Legal blogging rock star and client service guru Dan Hull recently recommended an interesting book, Lawyering: A Realistic Approach to Legal Practice, by James C. Freund. Trusting Dan’s judgment, I promptly ordered up a dog-eared copy of the tome from AbeBooks.
Turning first to the chapter entitled “Handling Clients,” I found some interesting and sage advice right away. Freund asks what do you do when a client calls and wants to be counseled whether her company can legally do something. In the simplest terms, if a client asks you the sum of 2 + 2, do you automatically say 4? Or should we be concerned with what the client wants to hear? Would she prefer to hear 5?
Recognizing this sounds like ethical blasphemy, Freund rushes to explain himself:
“Now before you round up a posse to haul me before the bar association, let me hasten to add that the reason for desiring this knowledge is not . . . that it can or should affect the substance of your answer or reaction, where a legal issue or some other objective manifestation of your views is concerned. You’re not worth your salt as a lawyer if you provide phony answers to please a client. You have to call ’em as you see ’em, no matter what the consequences: it may be painful at the time, but in the long run your client will respect you for this and value your advice all the more.
On the other hand, knowing how the client wants to come out can be very important to you in deciding on the manner in which you reply–the style, as contrasted with the substance–and on shaping any practical advice you might offer.” (151-152)
Freund offers a couple of good illustrations, hypos if you will, to make his point. In the first, you are called by a client CEO who immediately announces you are on speaker phone and in the room with him is an “Employee.” CEO wants to know whether the company can issue the Employee shares of stock which the Employee will pay for with promissory notes.
While the law either allows or doesn’t allow the company to issue shares to an Employee to be paid for with promissory notes (I have no friggin’ clue), Freund points out that “the way that you handle the question can be influenced significantly by whether . . . (CEO) actually wants to issue . . . (Employee) some stock for notes, or whether . . . (he)’s just going through a charade–using you as a whipping boy–for the benefit of . . . (Employee).” (152)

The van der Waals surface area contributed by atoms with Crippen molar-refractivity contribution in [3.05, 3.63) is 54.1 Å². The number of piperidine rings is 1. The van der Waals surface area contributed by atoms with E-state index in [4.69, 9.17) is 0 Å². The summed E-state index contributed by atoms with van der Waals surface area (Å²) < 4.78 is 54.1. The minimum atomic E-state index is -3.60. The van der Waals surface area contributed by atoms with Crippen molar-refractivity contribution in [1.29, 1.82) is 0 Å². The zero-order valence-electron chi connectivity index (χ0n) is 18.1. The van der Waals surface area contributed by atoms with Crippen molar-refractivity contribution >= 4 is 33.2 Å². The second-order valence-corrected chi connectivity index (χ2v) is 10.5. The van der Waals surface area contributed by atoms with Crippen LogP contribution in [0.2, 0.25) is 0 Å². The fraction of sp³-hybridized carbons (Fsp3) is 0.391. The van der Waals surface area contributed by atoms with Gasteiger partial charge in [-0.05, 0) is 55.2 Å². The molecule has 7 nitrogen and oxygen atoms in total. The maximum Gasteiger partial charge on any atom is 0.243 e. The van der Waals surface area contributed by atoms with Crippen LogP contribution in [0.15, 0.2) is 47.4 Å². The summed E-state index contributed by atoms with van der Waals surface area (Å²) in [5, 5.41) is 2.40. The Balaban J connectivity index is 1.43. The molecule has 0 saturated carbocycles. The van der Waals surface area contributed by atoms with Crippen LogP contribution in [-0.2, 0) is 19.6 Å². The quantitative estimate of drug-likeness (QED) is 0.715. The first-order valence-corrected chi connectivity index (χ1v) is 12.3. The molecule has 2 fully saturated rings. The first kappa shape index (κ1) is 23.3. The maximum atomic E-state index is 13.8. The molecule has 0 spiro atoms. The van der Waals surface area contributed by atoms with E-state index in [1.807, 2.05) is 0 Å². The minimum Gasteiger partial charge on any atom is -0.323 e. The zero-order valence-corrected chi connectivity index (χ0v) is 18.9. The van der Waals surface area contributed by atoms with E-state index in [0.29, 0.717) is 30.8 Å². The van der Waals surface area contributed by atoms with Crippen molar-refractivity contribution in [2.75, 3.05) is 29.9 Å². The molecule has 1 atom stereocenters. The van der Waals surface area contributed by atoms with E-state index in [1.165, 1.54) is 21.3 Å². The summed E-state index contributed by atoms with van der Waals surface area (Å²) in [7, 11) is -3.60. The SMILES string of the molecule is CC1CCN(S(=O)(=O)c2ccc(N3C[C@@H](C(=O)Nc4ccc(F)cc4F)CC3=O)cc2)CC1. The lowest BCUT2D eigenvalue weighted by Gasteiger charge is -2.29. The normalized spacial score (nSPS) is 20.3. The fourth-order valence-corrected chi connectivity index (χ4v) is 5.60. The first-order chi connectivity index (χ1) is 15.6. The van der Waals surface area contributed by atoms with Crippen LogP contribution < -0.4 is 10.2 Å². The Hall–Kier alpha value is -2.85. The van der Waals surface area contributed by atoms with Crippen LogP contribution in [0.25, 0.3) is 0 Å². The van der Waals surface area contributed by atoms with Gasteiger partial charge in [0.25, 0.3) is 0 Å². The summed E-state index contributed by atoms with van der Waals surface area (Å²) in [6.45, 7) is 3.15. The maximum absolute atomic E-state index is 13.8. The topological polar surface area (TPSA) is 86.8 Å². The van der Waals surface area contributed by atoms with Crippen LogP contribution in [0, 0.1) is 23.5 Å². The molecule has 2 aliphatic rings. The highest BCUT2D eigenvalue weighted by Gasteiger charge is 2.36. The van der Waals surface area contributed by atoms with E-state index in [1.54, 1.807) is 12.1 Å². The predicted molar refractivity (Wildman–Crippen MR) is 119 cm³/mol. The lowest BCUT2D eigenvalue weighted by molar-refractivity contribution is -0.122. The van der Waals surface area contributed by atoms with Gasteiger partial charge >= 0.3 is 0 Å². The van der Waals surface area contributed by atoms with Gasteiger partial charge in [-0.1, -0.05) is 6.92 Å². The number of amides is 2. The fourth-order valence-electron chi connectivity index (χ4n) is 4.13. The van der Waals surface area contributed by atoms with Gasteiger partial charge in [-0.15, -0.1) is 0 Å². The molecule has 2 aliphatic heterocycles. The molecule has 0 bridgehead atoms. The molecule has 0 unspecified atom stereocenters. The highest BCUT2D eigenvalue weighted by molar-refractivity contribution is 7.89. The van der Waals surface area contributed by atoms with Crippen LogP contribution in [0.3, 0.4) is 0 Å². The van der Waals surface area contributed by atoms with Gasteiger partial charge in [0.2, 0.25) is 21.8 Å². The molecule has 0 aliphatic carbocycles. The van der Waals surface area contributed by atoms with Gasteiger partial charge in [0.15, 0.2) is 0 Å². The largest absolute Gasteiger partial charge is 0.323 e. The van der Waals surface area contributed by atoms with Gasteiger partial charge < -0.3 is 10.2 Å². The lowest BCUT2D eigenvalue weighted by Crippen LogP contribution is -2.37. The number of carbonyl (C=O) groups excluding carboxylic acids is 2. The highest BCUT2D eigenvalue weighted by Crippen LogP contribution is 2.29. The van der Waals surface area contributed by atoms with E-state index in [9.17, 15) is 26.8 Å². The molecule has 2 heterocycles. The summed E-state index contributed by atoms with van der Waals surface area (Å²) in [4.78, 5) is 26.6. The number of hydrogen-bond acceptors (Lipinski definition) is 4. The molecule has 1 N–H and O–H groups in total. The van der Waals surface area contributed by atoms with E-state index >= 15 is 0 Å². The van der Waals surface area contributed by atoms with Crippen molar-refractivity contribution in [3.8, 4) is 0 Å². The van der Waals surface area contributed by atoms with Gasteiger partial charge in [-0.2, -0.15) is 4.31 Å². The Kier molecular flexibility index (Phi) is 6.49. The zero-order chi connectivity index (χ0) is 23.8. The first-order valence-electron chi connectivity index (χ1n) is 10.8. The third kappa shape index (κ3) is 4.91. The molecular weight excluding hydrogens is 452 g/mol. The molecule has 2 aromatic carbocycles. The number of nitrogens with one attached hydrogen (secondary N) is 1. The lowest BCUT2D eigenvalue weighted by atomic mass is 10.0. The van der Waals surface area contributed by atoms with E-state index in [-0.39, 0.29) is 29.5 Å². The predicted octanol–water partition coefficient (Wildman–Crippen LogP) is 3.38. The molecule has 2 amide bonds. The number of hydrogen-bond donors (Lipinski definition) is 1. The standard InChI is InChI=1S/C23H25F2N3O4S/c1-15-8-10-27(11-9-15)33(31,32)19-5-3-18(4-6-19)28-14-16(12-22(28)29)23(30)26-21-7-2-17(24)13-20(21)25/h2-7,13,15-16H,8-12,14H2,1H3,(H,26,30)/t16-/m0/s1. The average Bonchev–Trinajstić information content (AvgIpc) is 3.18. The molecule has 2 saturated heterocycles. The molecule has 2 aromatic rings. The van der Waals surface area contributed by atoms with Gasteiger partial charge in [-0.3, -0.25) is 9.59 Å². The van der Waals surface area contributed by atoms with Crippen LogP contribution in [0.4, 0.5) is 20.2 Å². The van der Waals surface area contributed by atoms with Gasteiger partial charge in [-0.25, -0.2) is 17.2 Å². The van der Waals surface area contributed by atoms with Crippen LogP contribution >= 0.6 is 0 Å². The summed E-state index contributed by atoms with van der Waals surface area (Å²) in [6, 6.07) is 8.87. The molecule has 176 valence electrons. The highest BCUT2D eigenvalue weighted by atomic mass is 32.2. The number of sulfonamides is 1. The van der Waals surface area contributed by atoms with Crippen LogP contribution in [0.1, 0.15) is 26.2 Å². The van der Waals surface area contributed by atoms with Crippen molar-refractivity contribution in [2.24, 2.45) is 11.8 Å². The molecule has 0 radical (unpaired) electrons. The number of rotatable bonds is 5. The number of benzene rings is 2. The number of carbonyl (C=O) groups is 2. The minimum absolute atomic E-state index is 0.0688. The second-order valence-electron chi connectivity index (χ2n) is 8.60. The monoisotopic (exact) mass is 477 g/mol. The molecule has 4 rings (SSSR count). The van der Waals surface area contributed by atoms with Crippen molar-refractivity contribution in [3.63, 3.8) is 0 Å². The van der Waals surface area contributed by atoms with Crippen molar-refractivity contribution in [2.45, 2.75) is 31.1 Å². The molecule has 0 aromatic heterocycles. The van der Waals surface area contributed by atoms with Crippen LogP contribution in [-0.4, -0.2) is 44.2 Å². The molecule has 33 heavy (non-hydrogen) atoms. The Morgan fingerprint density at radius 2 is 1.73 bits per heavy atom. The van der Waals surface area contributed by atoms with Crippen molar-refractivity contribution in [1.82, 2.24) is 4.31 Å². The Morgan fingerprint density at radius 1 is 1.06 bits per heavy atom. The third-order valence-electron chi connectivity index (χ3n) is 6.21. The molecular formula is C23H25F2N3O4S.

What do you do? Freund suggests you try to ascertain what client CEO really wants to hear before you begin providing advice (assuming, unlike me, you could answer this query on the fly). Freund concedes it may not be easy to determine CEO’s angle:
“By the way, ascertaining . . . (CEO)’s real interest here may not be so easy–and tomorrow, you should let him know what an uncomfortable position he put you in, with a warning against future repetitions. For openers, don’t answer right away. Get . . . (CEO) talking; he’s likely to drop a clue (such as, ‘I told (Employee) this was a very difficult thing for a public company to do . . .’), which you can then pick up on.” (152)
Another way to get an idea what the client is looking for is to “test the water. Say: ‘And what did you tell him when he made that suggestion?’ The client’s reply should give you a fair indication of the direction in which he’s heading.” (153)
But why do you want to know? Again, it’s not about conjuring a phony answer, but about subtly strengthening your relationship with the client and bringing greater value. For example:
“If you determine that . . . (CEO) isn’t really interested in issuing the stock, you can emphasize the legal difficulties which do exist under the applicable state law when you use notes to pay for par value shares–to say nothing of the unfriendly scrutiny such a transaction would receive from stockholders, other employees, and so on. All of this is good, sound counsel; you’re not deceiving anyone . . . On the other hand, if you sense that . . . (CEO) very much wants to issue the shares, then your litany of difficulties would be somewhat more muted, with a smooth transition into a constructive analysis of how the transaction can be accomplished–by securing the note, charging bona fide interest, and so on.” (152)
Again, as Freund says, the object of this preliminary fact-finding isn’t to cause you to change the substance of your advice to match the client’s desires, but instead to influence how you present the advice. The closer we get to the justifiably coveted status of “trusted advisor,” the more these subtleties matter. We’re not legal research “machines,” hired to churn out one-dimensional answers to legal questions without regard to how our advice impacts the client. Our role is not just to protect, but to advance the client’s interests, and the route to this goal is not always obvious or easy.